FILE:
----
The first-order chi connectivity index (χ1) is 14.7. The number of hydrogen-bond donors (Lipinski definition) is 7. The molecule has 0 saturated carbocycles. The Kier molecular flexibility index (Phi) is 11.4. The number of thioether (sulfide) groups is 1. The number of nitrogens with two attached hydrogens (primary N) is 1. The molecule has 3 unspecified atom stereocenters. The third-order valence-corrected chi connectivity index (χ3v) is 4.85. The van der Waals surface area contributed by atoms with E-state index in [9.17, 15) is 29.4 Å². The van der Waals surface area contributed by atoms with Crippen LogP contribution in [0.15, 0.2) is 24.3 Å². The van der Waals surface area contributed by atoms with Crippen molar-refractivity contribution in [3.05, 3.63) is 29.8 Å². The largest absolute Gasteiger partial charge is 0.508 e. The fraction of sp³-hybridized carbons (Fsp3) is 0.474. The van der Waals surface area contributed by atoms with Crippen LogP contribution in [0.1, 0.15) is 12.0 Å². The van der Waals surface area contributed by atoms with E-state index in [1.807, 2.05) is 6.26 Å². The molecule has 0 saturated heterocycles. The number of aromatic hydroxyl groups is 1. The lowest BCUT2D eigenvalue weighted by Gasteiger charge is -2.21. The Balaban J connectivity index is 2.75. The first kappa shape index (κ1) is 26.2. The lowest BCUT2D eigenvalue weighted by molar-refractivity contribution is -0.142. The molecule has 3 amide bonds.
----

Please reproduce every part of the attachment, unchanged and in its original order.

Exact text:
The first-order chi connectivity index (χ1) is 14.7. The number of hydrogen-bond donors (Lipinski definition) is 7. The molecule has 0 saturated carbocycles. The Kier molecular flexibility index (Phi) is 11.4. The number of thioether (sulfide) groups is 1. The number of nitrogens with two attached hydrogens (primary N) is 1. The molecule has 3 unspecified atom stereocenters. The third-order valence-corrected chi connectivity index (χ3v) is 4.85. The van der Waals surface area contributed by atoms with E-state index in [9.17, 15) is 29.4 Å². The van der Waals surface area contributed by atoms with Crippen LogP contribution in [0.15, 0.2) is 24.3 Å². The van der Waals surface area contributed by atoms with Crippen molar-refractivity contribution in [3.05, 3.63) is 29.8 Å². The largest absolute Gasteiger partial charge is 0.508 e. The fraction of sp³-hybridized carbons (Fsp3) is 0.474. The van der Waals surface area contributed by atoms with Crippen LogP contribution in [0.1, 0.15) is 12.0 Å². The van der Waals surface area contributed by atoms with E-state index in [1.807, 2.05) is 6.26 Å². The molecule has 0 saturated heterocycles. The number of aromatic hydroxyl groups is 1. The lowest BCUT2D eigenvalue weighted by Gasteiger charge is -2.21. The Balaban J connectivity index is 2.75. The first kappa shape index (κ1) is 26.2. The lowest BCUT2D eigenvalue weighted by molar-refractivity contribution is -0.142. The molecule has 3 amide bonds.